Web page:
If you only have to write the behavior of your app once, and you can test it easily, then you can have high confidence in the way your app works. If all you did was test the core, you would still be sure that the app works in the way you expect (except for small bugs in the UI, which are usually fairly obvious and easy to fix).
Ports, Adapters and testability
Alistair Cockburn, in his 2005 post “Hexagonal Architecture”, described the Ports and Adapters pattern as “allow[ing] an application to equally be driven by users, programs, automated test or batch scripts, and to be developed and tested in isolation from its eventual run-time devices and databases.”
This is the essence of CRUX. This is what can make an application reusable across all platforms, and, importantly, very easy to test.
The pure core responds to events from the “driving” side, and sends effects (requests to perform side effects) to the “driven” side.
Having a core that is free of side effects ensures your business logic remains isolated and testable. This is important. Most organizations that write software today either don’t do enough testing (probably because it’s hard to do), or spend too much time and money on testing (also, probably, because it’s hard to do).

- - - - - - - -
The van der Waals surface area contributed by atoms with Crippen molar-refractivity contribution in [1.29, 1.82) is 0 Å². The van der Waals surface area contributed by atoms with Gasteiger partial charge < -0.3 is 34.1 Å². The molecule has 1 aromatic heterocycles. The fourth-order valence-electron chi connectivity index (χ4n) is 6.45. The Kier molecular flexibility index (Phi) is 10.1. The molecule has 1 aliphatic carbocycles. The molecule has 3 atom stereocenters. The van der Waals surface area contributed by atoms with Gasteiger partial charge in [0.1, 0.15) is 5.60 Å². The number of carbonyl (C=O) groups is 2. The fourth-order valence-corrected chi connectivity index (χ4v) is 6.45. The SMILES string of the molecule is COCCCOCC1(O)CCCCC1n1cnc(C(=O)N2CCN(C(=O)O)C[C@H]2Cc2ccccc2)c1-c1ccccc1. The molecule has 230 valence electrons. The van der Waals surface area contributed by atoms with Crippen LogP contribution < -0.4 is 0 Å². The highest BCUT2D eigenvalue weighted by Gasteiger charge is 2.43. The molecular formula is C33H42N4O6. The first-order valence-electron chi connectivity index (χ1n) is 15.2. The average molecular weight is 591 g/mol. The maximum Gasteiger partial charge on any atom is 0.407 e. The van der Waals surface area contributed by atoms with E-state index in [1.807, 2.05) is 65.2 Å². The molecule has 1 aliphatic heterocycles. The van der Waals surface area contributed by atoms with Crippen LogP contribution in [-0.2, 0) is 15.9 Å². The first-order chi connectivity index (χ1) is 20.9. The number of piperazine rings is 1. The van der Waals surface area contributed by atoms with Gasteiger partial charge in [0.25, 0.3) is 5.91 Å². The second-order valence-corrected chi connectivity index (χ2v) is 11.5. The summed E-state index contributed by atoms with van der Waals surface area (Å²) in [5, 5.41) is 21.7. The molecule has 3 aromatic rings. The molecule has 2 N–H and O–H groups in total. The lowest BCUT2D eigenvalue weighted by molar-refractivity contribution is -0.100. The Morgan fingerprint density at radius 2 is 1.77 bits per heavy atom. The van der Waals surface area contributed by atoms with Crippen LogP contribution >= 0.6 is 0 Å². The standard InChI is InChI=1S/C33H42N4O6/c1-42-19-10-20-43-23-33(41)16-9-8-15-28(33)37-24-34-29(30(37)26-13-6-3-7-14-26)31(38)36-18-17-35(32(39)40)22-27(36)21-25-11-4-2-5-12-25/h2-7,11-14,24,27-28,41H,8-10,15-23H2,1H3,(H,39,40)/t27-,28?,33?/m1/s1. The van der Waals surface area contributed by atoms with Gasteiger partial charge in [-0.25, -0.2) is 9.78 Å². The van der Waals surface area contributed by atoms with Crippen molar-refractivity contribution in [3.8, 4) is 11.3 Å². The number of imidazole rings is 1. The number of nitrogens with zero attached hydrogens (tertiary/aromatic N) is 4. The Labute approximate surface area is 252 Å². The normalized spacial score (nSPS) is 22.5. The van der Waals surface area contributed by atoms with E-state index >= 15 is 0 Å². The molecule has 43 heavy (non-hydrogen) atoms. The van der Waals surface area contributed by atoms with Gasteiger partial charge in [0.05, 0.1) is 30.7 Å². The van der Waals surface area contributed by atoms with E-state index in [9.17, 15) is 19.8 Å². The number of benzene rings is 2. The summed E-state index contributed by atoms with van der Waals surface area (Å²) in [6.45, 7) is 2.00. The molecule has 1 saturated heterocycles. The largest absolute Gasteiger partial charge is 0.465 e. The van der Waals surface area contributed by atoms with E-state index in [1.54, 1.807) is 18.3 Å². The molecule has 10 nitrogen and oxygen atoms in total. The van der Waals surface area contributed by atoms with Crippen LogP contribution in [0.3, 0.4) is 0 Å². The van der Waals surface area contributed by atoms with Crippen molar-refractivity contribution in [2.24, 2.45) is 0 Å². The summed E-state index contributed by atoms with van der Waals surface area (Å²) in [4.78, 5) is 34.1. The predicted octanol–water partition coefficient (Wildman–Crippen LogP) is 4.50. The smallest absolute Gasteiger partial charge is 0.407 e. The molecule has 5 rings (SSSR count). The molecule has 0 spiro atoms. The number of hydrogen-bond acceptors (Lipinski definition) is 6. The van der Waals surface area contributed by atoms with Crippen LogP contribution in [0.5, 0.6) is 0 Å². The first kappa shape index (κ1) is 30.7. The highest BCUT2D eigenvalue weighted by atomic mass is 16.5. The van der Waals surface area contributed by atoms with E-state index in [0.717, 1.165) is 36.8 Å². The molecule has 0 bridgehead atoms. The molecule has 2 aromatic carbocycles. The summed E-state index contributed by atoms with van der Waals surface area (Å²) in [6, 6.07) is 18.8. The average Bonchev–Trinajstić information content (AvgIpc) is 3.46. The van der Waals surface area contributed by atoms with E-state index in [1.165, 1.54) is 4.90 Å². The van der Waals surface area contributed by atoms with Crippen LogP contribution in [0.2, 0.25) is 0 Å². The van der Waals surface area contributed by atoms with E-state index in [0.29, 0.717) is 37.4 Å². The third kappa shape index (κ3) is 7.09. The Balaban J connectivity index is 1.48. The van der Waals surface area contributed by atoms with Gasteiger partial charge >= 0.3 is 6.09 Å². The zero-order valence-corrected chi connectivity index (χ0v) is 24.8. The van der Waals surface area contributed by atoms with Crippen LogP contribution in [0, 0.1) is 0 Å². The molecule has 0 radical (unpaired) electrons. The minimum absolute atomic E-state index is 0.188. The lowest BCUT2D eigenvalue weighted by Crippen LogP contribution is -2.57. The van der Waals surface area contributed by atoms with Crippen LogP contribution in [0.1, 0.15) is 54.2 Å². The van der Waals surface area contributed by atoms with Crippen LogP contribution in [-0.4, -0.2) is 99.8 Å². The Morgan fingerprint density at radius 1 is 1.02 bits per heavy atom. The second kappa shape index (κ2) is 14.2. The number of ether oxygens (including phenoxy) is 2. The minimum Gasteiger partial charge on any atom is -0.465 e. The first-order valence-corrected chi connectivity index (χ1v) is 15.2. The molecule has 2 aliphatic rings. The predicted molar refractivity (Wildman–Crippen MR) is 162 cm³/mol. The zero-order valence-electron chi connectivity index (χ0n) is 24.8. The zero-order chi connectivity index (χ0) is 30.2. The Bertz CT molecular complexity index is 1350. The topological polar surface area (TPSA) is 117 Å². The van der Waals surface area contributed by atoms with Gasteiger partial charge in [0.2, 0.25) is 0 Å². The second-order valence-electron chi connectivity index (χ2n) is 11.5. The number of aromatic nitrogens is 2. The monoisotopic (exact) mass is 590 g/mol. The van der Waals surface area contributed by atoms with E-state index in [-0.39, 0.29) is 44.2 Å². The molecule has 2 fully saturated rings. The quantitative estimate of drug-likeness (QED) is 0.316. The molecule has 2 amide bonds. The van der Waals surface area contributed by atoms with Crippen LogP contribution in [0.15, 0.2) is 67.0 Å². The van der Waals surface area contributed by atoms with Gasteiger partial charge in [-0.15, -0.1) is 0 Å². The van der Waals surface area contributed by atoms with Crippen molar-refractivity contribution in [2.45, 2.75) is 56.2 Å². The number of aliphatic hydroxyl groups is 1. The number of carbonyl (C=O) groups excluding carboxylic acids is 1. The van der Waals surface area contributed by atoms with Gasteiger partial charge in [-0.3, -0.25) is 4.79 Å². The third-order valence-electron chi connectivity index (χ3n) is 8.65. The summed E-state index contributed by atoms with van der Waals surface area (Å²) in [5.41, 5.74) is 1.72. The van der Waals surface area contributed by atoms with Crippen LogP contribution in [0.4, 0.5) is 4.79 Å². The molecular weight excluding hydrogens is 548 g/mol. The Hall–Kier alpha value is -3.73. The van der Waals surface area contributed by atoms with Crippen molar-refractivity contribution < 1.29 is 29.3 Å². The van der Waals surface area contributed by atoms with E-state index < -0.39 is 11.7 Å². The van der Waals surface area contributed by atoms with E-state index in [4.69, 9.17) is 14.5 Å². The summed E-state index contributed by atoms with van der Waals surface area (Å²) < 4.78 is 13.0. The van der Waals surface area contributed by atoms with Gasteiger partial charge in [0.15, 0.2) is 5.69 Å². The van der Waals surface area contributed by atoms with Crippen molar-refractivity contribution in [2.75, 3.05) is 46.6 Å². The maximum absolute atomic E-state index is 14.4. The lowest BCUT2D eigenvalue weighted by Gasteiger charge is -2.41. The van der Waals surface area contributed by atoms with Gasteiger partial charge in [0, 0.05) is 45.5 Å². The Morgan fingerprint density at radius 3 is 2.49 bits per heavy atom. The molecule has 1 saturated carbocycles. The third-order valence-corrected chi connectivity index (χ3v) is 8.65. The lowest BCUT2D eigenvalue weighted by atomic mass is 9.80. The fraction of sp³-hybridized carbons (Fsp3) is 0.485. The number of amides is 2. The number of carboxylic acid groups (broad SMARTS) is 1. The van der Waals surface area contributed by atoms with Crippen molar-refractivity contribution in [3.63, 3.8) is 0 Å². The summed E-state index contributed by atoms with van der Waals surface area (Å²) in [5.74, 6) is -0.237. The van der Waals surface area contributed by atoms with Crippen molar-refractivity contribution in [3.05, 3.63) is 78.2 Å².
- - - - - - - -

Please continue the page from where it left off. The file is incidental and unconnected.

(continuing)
Making it easy to do is absolutely key to building software that is a delight to use.
When the core is pure, testing it simply becomes a matter of checking that it responds in the way you expect it to when you send it a specific message. All tests can be unit tests, no complex mocking, stubbing, harness, hooks or, god forbid, frameworks needed. And unit tests are fast, so you can have thousands of them if you need to. With CRUX, you can run a full suite of tests in milli-seconds. This changes the dynamic completely. High confidence from immediate feedback improves productivity by insane amounts.
Rust is rapidly becoming a default choice for building all kinds of systems and applications.
It’s solid and reliable, safe and secure, fast and efficient.
It also has a very modern and advanced type system that makes it suitable for modeling complex business domains (and, in CRUX, these types flow across the boundary into the native shell’s type system, meaning that breaking changes in the core will stop the shell from compiling — this is a great thing).
You don’t need to write as many tests as you would in, say, TypeScript, because you only need to test logic (not the sloppiness of the language itself). Most people using Rust would agree that the statement “if it compiles, it works” is true, more often than not.